DETROIT -- Despite widespread criticism that General Motors Co.'s corporate culture is slow-moving and lacks accountability, interim CEO Ed Whitacre sees no problem.
"There's nothing wrong with the culture here. I know that word is used a lot, and I guess it's open to definition," he said at a meeting with reporters here last week.
Whitacre shuffled GM's top management Dec. 4, but brought in no talent from outside the company. In the most important job change, Mark Reuss, an engineer and GM lifer, became president of GM North America.
Whitacre praised the talent of his current staff.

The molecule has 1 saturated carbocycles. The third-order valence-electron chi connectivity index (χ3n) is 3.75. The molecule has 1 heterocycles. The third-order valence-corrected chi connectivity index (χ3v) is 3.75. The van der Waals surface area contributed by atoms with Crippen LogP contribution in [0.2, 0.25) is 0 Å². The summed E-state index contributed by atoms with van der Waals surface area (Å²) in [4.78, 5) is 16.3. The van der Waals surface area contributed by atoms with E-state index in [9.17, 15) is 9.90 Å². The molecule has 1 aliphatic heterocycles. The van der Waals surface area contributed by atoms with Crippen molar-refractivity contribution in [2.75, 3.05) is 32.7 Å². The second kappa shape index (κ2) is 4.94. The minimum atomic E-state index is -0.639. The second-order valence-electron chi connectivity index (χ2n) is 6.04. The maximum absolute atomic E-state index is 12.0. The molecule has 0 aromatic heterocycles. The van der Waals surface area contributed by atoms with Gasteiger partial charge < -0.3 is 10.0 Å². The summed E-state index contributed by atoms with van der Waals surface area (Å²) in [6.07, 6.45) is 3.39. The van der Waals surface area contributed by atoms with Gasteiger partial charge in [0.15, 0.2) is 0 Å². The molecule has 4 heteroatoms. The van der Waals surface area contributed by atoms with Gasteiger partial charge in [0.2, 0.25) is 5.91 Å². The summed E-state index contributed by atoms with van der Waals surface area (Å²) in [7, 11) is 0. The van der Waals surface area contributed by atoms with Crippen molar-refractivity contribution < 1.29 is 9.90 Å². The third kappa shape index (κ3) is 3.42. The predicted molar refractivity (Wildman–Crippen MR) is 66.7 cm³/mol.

"They burn with desire. They have a lot of enthusiasm. They're smart," he said. "They have the benefit of having a car background."
That's not to say, though, that a new CEO would not shake up GM's top management and try to change GM's culture.
Whitacre, who was appointed chairman by the Obama auto task force, doesn't want the CEO job permanently. He said he is looking for a strong leader from either inside or outside the company.
Said Whitacre: "A person that's a motivating, inspirational leader that's familiar with big companies -- manufacturing or industrial -- would be helpful."